555 Healdsburg Ave. | Santa Rosa

707.303.7372 | 

Aqus Cafe


When John Crowley bought Aqus Cafe in 2006, he wanted to create a place where relationships and community building were woven into the everyday fabric of the business. The idea that a cafe was more than a place to fuel up with food and drink was seeded in Crowley’s childhood in Dublin, Ireland.

“I grew up in an Irish pub,” says Crowley. “Pub is short for public house, and it was a place where everybody from the local parish came together to get to know each other—priests, plumbers, bankers, accountants, and their children. It was very much a multi-generational, multi-ethnic, multi-everything kind of space.”

A computer programmer by trade, he decided to create something similar in Petaluma: a social and cultural center in his adopted hometown. Two years later, Crowley was joined by business partners Lesley and Michael McCullaugh (who happens to be Irish-American) who took over the cafe’s daily operations, allowing Crowley to focus on the social capital element by way of Aqus Community, a nonprofit committed to community and dialogue building. Food and refreshment hasn’t fallen by the wayside: The cafe serves a full menu from morning through evening along with a generous menu of local wine, beer, coffee, and more.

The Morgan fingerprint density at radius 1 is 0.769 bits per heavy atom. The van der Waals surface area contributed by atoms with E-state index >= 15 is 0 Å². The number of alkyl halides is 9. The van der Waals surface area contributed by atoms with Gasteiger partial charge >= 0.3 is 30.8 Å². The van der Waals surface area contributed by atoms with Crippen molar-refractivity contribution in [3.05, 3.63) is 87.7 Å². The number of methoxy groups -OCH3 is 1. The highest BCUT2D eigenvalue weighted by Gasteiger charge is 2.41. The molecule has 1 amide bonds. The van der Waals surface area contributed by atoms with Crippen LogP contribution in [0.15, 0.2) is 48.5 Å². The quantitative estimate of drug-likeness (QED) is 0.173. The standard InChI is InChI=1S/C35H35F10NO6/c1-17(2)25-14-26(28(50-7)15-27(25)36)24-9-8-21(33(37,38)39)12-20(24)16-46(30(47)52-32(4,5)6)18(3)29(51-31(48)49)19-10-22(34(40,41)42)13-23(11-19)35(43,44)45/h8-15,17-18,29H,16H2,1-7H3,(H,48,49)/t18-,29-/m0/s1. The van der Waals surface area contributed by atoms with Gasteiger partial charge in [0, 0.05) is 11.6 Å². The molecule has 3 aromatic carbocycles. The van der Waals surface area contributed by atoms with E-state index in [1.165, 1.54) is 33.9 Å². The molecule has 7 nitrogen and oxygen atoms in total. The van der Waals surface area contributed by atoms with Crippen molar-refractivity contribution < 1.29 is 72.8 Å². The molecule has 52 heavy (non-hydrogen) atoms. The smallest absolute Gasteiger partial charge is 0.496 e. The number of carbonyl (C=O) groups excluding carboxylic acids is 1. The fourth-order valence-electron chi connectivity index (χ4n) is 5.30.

“We offer an American-style breakfast, and then a European-style lunch, into an Irish-style evening, it changes as the day moves,” says Crowley. On any given day, you might walk into Aqus and see live music, literary, and poetry readings (Get Lit, the hip reading event and open mic hosted by Dani Burlison and Kara Vernor, moved to Aqus in April) or a lecture by a Santa Rosa Junior College professor. In March, there was “Where Do You Go From Here,” an event that featured 20 speakers who were given three minutes each to speak about how to take effective post-election action to support different causes. More than 200 people showed up. Ongoing events include a newcomer’s social where people can find out how to get involved politically, socially and actively in their new community. Crowley likens it to an “old-fashioned welcome wagon.” Or a “multigenerational utopian bonding space” according to the cafe’s website.

If that’s not enough, Aqus Community also throws mixers for artists, writers, and film and video producers. If Aqus had a mantra, it might be: “Better living through community.” “I jokingly say that our only competition is the television,” says Crowley. “The whole idea is to get people involved. Get people civically engaged and involved in the community to have a fuller, richer life. It makes for a better place to live. Petaluma has become a very interesting place to live, where the normal thing is to be engaged.”

189 H Street, Petaluma

707.778.6060 |